Spring Cleaning for the Soul (and Your Closets)

Spring Cleaning Buddha DustingWith the arrival of spring, thoughts of cleaning seem to burst forth with the crocus blossoms. As I pondered what I’d like to get sorted in my home, I was reminded of how all yoga teachings are really, at their essence, all about cleansing.

Yoga uses meditation to cleanse from the inside out, while simultaneously chipping away at the obstacles from the outside in, with practices such as asana and even maintaining our environments to help facilitate a gateway to experiencing the essence of yoga. In the book The Life-changing Magic Of Tidying Up: The Japanese Art Of Decluttering And Organizing, Marie Kondo brings a spiritual reflection to organizing and simplifying, such as only keeping things that “spark joy”. This simple observation holds so much wisdom. If the things in your home don’t spark joy why are they there? As we clean our homes for Spring with yogic mindfulness we can weave this same kind of reflection into our meditation practice.

A few years ago in India I was extremely fortunate to have received meditation instruction from a respected teacher named Dr. Bogle. He utilized spring cleaning in its non-literal form to help us transcend the many sensations and blockages that can present during meditation. Dr. Bogle taught that attempting to “do” meditation rather than waiting for it to “come” is a common obstacle to finding meditative focus.  It is challenging because the body gives off so many signals as we wait. In meditative observation we look into spaces that may not have been inspected for some time. Dr. Bogle describes the distractions that appear as mental and spiritual “dust” that rises as we begin to clean it with observation. Like a messy room it would be easier to let it stay dirty but eventually we have to come home to the mess, whether it is in the form of mental, emotional or physical distress. So if we are to ever clean this space we must come back again and again to the present even when the hard work of meditation is felt. Otherwise it is like spraying awareness on the mess but never picking up the cloth to wipe it clean (or maybe emptying out the overflowing drawer and leaving the mess on the counter top in a shoe box. Yes, I did that once).

Spring Cleaning Blue SkyTo help you Spring cleanse on the inside as well as the outside I thought that I would also share three of Dr. Bogle’s meditation insights that have continued to resonate within my meditation practice for some years now.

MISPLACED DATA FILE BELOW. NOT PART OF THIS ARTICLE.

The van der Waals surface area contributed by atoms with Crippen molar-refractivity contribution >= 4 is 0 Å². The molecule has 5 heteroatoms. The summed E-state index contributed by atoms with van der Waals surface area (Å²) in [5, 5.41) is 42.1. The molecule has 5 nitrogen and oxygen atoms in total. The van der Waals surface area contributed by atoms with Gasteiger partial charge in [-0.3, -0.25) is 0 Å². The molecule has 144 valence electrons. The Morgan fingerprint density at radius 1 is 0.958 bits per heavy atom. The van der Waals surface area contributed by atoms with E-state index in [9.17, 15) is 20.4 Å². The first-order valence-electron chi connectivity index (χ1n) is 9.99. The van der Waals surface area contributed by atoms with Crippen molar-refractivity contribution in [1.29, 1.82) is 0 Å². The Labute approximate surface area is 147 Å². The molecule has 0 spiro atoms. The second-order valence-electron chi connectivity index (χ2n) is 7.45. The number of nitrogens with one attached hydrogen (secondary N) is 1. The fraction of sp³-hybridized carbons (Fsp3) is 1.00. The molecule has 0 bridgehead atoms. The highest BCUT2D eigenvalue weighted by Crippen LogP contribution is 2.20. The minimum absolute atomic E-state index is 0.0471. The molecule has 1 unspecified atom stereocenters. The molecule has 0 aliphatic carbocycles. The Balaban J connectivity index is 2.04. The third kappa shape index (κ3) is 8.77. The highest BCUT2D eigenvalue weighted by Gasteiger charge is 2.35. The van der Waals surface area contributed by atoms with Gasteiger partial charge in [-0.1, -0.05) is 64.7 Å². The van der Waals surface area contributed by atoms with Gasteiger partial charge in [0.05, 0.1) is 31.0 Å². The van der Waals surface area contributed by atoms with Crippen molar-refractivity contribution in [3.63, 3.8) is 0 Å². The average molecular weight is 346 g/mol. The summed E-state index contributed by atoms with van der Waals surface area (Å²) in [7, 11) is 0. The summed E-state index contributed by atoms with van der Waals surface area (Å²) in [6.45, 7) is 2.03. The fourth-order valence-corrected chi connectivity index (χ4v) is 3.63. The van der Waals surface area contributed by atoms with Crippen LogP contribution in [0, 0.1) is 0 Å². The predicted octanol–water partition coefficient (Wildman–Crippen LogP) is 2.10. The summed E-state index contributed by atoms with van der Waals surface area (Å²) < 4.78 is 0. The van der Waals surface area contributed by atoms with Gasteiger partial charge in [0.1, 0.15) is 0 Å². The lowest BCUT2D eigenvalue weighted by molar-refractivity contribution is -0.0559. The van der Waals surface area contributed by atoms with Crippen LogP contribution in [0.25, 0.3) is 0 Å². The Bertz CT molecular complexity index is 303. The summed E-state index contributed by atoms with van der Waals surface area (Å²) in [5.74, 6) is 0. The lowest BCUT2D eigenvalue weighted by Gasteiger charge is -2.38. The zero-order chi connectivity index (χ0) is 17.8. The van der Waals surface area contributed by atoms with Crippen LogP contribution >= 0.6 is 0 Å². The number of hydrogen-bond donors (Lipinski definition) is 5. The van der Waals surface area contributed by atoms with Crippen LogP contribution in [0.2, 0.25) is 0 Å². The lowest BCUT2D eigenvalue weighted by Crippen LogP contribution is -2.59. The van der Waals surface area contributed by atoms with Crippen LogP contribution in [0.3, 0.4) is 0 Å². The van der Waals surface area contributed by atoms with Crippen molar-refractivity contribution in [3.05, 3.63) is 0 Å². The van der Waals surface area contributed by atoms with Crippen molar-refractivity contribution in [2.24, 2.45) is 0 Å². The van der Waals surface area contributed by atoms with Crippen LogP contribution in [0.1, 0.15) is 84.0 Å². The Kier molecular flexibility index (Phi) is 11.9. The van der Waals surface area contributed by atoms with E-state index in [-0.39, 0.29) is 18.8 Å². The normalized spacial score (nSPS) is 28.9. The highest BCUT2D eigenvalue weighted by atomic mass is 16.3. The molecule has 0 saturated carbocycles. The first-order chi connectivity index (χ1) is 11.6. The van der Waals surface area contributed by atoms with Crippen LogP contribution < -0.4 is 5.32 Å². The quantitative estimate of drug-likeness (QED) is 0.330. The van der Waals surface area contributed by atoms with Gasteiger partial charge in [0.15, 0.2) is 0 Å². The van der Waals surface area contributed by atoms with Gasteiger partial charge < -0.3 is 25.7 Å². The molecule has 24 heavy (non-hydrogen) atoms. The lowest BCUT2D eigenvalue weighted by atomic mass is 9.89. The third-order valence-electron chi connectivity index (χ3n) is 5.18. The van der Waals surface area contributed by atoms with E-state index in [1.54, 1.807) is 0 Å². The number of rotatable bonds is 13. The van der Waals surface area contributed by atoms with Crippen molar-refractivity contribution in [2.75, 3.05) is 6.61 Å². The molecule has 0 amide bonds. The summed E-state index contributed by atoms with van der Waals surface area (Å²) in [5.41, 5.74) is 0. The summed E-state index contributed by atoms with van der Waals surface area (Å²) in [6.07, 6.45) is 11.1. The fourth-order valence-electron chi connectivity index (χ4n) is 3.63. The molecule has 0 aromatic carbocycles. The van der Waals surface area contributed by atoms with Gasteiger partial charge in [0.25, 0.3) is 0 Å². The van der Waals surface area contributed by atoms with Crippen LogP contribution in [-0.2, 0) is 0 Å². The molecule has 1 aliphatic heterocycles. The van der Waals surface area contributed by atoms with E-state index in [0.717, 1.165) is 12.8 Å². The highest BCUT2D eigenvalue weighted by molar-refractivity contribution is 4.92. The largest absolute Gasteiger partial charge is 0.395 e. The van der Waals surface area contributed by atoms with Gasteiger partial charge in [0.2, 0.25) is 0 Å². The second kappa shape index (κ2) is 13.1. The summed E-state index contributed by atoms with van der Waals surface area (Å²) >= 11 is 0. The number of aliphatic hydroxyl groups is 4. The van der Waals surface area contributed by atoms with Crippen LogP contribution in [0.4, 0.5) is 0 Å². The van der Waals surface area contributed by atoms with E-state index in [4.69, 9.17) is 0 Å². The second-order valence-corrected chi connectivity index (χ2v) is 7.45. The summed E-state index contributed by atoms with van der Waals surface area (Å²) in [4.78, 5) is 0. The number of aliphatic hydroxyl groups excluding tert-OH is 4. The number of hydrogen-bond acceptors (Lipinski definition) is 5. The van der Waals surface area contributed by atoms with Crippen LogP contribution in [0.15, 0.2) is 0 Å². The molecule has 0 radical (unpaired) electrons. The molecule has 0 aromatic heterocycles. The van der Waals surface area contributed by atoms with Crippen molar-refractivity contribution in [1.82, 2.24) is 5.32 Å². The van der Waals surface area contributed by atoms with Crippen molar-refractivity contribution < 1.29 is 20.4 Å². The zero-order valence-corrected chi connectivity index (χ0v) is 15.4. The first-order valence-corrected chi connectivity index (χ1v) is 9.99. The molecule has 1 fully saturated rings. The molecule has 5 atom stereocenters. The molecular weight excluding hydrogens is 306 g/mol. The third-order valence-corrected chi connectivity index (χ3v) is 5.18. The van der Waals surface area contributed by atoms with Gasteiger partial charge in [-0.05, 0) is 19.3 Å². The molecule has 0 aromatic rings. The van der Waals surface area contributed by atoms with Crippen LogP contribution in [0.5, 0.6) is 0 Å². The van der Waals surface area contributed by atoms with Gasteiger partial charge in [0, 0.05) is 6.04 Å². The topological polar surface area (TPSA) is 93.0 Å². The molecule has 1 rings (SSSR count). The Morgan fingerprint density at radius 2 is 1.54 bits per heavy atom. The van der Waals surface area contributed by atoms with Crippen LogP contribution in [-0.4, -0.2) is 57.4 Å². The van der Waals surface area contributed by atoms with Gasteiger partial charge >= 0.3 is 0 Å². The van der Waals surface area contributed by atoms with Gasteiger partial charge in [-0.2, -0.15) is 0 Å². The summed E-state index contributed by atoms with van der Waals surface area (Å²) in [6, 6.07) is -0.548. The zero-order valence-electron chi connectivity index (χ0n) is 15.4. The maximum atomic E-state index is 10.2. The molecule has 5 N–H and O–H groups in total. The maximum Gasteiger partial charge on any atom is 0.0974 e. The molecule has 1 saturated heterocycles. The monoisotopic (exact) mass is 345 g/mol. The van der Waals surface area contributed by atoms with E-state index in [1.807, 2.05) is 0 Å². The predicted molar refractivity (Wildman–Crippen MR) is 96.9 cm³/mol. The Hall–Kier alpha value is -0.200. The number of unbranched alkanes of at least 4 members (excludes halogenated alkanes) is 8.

1. As you meditate, especially if the mind wanders, repeat “Something is happening in the body”. This reminds you to trust that the discomfort of coming back to the present means that cleansing/change is happening, that there is value in simply coming back to the breath. We just need to keep waiting, feeling, and not being concerned about reaching a specific state of “meditation”.
  2. Remember that techniques of meditation can be taught but meditation itself cannot be taught. Just as a mop is simply a tool for cleaning the floor, meditation techniques are merely tools to help us clean the mind. We may need to utilize a specific technique for an extended period to cleanse the mind, but one day we will leave it behind in pure meditation. We won’t get there, however, by trying to meditate. Thoughts cannot be removed before meditation “happens”. So don’t worry about the thoughts. Thinking about stopping thoughts is just another thought.
  3. All experiences in meditation are correct. Close the eyes, become aware of the body, observe the thoughts, return to the breath. If you are having problems “meditating” then stop, count to 10 and go back to the breath again.

As Marie Kondo writes, to truly cherish the things that are important to you, you must first discard those that have outlived their purpose. That applies I think to thoughts as well as those knick knacks collecting dust on the fireplace mantle. This spring meditate internally and externally, enjoy the process, expect nothing, and be content with whatever comes. It is all meditation and it is all cleansing. I will leave you with a spring quote from the great Sufi poet, Rumi.

Come to the orchard in Spring.

There is light and wine, and sweethearts

in the pomegranate flowers. 

If you do not come, these do not matter.

If you do come, these do not matter.

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